Wednesday, August 29, 2012

Cascade Lake

This year we decided to head up to Cascade Lake for the Limb family reunion. This is where I grew up going to family reunions so it is a very special place to me. Normally, this is an extended family reunion, but not this time. Everything about it was perfect. (except Toby not being there)
 We played on the canoes and Zeke and Porter both loved going for rides. By the end of the week, they both had to have a paddle in their hand for each ride.

 Porter only wanted to ride on the jet ski with Popi. Nobody else could convince him to ride with them. He got so brave that he left Popi spin cookies with him.
 Zeke wanted to drive whenever he was riding. And of course he didn't care who took him on a ride as long as he got lots of turns.

 Porter had lots of fun with his favorite red headed cousin, Roxie. They were so cute together.
 Zeke had fun building sandcastles, but spent most of his time in the water. He was a fish!

 My mom being in the water so much was the biggest surprise. She normally hates being in water that isn't as warm as a bathtub, but this time she was the first one in!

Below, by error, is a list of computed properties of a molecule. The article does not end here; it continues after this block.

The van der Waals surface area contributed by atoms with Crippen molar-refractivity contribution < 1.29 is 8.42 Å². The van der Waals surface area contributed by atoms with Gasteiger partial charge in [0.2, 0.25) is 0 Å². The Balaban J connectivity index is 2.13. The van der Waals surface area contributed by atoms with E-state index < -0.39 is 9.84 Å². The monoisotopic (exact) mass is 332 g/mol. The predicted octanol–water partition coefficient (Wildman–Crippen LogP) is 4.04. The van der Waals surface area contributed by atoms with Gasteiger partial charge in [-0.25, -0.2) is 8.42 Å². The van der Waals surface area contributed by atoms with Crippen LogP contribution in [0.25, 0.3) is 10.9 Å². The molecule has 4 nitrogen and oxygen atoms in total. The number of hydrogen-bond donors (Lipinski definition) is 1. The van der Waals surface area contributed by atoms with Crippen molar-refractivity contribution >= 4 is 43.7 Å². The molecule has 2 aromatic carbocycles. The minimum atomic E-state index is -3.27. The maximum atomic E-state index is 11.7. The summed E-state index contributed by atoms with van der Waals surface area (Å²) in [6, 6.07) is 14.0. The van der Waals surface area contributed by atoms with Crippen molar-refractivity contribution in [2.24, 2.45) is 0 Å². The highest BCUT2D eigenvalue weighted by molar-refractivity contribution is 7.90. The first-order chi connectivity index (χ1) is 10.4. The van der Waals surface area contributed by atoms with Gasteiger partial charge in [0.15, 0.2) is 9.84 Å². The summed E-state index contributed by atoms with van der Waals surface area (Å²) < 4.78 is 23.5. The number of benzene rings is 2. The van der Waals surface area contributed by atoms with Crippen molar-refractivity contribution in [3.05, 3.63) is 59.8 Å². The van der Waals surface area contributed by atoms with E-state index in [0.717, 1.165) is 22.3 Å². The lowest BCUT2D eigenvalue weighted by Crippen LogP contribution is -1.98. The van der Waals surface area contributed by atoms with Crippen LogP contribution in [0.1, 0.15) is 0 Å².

Zeke gave up a couple hours of swimming to go fishing with Popi. That should tell you how excited he was to go fishing. He caught a fish and Popi caught 2.

 Zeke would start way back at the beginning of the dock in the sand, run all the way to the end, yell cannonball, and jump in. It was so funny to watch. Then he would swim back to shore and start all over again.

 Zeke went on a tube ride so I asked Porter if he wanted to go on one with me. He didn't want to go with me, he wanted to go with Zeke. They loved it!

Zeke thought he was so cool pulling Porter around in the tube. I was actually pretty impressed that he could swim well enough to pull him anywhere.
I know all I have is pictures of us playing at the lake. That was probably our favorite part, but we also had fun playing Kubb, ladder golf and all kinds of other games at night. I haven't laughed that hard in a long time.

Introducing Tyson and Jessica

 Tyson and Jessica got married on August 11 in Portland, Oregon. They then had a reception here in Utah. The weather started out beautiful, and then a storm started rolling in. I think I helped reset the tables 10 times as the guests were arriving.

 About halfway through the reception, the rain finally hit. It came down hard for a few minutes so we all took refuge in the house. I think Tyson and Jessica enjoyed a nice break to get some dessert. Then the rain stopped and we went back outside, wiped off the chairs and continued the reception.
 I think Zeke ate 2 things of ice cream plus helped finish Porters.